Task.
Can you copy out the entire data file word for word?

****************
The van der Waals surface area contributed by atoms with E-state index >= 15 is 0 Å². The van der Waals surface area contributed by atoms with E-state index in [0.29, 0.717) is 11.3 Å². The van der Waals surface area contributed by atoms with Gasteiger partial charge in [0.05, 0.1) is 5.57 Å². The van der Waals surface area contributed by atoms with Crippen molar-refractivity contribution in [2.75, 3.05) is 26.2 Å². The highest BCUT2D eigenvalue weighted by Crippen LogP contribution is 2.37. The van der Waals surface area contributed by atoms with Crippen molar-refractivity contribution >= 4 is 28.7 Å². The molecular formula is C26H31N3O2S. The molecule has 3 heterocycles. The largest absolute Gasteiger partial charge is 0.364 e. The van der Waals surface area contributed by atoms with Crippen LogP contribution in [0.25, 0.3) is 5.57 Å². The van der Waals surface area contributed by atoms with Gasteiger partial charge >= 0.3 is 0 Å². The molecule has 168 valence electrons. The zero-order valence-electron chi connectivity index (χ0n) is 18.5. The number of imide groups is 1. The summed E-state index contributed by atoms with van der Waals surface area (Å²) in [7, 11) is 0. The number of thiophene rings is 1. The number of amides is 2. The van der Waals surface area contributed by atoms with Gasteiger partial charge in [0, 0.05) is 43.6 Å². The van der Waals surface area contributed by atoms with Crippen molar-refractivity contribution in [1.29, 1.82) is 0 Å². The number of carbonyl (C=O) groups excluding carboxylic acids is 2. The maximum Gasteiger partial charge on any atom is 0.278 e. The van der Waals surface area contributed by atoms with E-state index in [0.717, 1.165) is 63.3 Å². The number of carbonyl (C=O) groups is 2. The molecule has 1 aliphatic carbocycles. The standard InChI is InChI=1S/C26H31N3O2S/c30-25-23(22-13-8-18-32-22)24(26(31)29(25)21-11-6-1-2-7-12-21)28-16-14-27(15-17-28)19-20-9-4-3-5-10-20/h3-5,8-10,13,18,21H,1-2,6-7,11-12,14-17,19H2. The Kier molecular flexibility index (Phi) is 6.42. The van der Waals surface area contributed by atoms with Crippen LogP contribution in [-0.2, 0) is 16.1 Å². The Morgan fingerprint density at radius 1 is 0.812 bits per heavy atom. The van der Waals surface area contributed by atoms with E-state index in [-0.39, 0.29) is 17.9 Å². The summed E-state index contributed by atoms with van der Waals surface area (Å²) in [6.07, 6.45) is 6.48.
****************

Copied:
The van der Waals surface area contributed by atoms with E-state index >= 15 is 0 Å². The van der Waals surface area contributed by atoms with E-state index in [0.29, 0.717) is 11.3 Å². The van der Waals surface area contributed by atoms with Gasteiger partial charge in [0.05, 0.1) is 5.57 Å². The van der Waals surface area contributed by atoms with Crippen molar-refractivity contribution in [2.75, 3.05) is 26.2 Å². The highest BCUT2D eigenvalue weighted by Crippen LogP contribution is 2.37. The van der Waals surface area contributed by atoms with Crippen molar-refractivity contribution >= 4 is 28.7 Å². The molecular formula is C26H31N3O2S. The molecule has 3 heterocycles. The largest absolute Gasteiger partial charge is 0.364 e. The van der Waals surface area contributed by atoms with Crippen LogP contribution in [0.25, 0.3) is 5.57 Å². The van der Waals surface area contributed by atoms with Gasteiger partial charge >= 0.3 is 0 Å². The molecule has 168 valence electrons. The zero-order valence-electron chi connectivity index (χ0n) is 18.5. The number of imide groups is 1. The summed E-state index contributed by atoms with van der Waals surface area (Å²) in [7, 11) is 0. The number of thiophene rings is 1. The number of amides is 2. The van der Waals surface area contributed by atoms with Gasteiger partial charge in [0, 0.05) is 43.6 Å². The van der Waals surface area contributed by atoms with Crippen molar-refractivity contribution in [1.29, 1.82) is 0 Å². The number of carbonyl (C=O) groups excluding carboxylic acids is 2. The maximum Gasteiger partial charge on any atom is 0.278 e. The van der Waals surface area contributed by atoms with E-state index in [0.717, 1.165) is 63.3 Å². The number of carbonyl (C=O) groups is 2. The molecule has 1 aliphatic carbocycles. The standard InChI is InChI=1S/C26H31N3O2S/c30-25-23(22-13-8-18-32-22)24(26(31)29(25)21-11-6-1-2-7-12-21)28-16-14-27(15-17-28)19-20-9-4-3-5-10-20/h3-5,8-10,13,18,21H,1-2,6-7,11-12,14-17,19H2. The Kier molecular flexibility index (Phi) is 6.42. The van der Waals surface area contributed by atoms with Crippen LogP contribution in [-0.2, 0) is 16.1 Å². The Morgan fingerprint density at radius 1 is 0.812 bits per heavy atom. The van der Waals surface area contributed by atoms with E-state index in [-0.39, 0.29) is 17.9 Å². The summed E-state index contributed by atoms with van der Waals surface area (Å²) in [6.07, 6.45) is 6.48.